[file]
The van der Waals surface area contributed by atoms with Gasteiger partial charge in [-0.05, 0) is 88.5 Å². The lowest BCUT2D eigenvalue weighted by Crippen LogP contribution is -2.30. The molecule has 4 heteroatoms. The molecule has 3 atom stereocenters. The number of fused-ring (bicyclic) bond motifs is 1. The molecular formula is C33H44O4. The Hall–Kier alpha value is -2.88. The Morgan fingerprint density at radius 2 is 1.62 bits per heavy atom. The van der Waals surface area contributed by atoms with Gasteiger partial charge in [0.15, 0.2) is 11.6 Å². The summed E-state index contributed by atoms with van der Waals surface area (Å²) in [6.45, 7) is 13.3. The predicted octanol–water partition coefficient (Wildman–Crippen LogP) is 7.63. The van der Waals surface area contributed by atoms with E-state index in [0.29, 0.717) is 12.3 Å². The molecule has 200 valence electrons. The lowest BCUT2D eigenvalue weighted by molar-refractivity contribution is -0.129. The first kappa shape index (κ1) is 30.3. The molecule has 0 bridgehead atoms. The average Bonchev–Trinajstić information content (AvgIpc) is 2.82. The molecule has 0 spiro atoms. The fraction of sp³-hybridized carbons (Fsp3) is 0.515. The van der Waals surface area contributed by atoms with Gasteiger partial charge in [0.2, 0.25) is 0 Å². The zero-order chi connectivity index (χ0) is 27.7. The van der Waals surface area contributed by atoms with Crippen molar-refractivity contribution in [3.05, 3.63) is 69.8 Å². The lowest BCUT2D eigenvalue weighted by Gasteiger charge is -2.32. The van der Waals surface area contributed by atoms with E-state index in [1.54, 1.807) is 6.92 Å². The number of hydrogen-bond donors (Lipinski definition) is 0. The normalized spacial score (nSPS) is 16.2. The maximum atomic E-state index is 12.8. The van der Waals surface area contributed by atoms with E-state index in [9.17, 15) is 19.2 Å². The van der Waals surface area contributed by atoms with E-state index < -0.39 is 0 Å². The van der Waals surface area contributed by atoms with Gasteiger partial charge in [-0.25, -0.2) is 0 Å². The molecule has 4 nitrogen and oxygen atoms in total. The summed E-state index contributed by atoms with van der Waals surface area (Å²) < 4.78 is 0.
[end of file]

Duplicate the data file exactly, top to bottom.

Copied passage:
The van der Waals surface area contributed by atoms with Gasteiger partial charge in [-0.05, 0) is 88.5 Å². The lowest BCUT2D eigenvalue weighted by Crippen LogP contribution is -2.30. The molecule has 4 heteroatoms. The molecule has 3 atom stereocenters. The number of fused-ring (bicyclic) bond motifs is 1. The molecular formula is C33H44O4. The Hall–Kier alpha value is -2.88. The Morgan fingerprint density at radius 2 is 1.62 bits per heavy atom. The van der Waals surface area contributed by atoms with Gasteiger partial charge in [0.15, 0.2) is 11.6 Å². The summed E-state index contributed by atoms with van der Waals surface area (Å²) in [6.45, 7) is 13.3. The predicted octanol–water partition coefficient (Wildman–Crippen LogP) is 7.63. The van der Waals surface area contributed by atoms with E-state index in [0.29, 0.717) is 12.3 Å². The molecule has 200 valence electrons. The lowest BCUT2D eigenvalue weighted by molar-refractivity contribution is -0.129. The first kappa shape index (κ1) is 30.3. The molecule has 0 bridgehead atoms. The average Bonchev–Trinajstić information content (AvgIpc) is 2.82. The molecule has 0 spiro atoms. The fraction of sp³-hybridized carbons (Fsp3) is 0.515. The van der Waals surface area contributed by atoms with Gasteiger partial charge in [0.2, 0.25) is 0 Å². The zero-order chi connectivity index (χ0) is 27.7. The van der Waals surface area contributed by atoms with Crippen molar-refractivity contribution in [3.05, 3.63) is 69.8 Å². The lowest BCUT2D eigenvalue weighted by Gasteiger charge is -2.32. The van der Waals surface area contributed by atoms with E-state index in [1.54, 1.807) is 6.92 Å². The number of hydrogen-bond donors (Lipinski definition) is 0. The normalized spacial score (nSPS) is 16.2. The maximum atomic E-state index is 12.8. The van der Waals surface area contributed by atoms with E-state index in [9.17, 15) is 19.2 Å². The van der Waals surface area contributed by atoms with E-state index < -0.39 is 0 Å². The van der Waals surface area contributed by atoms with Gasteiger partial charge in [-0.25, -0.2) is 0 Å². The molecule has 4 nitrogen and oxygen atoms in total. The summed E-state index contributed by atoms with van der Waals surface area (Å²) < 4.78 is 0.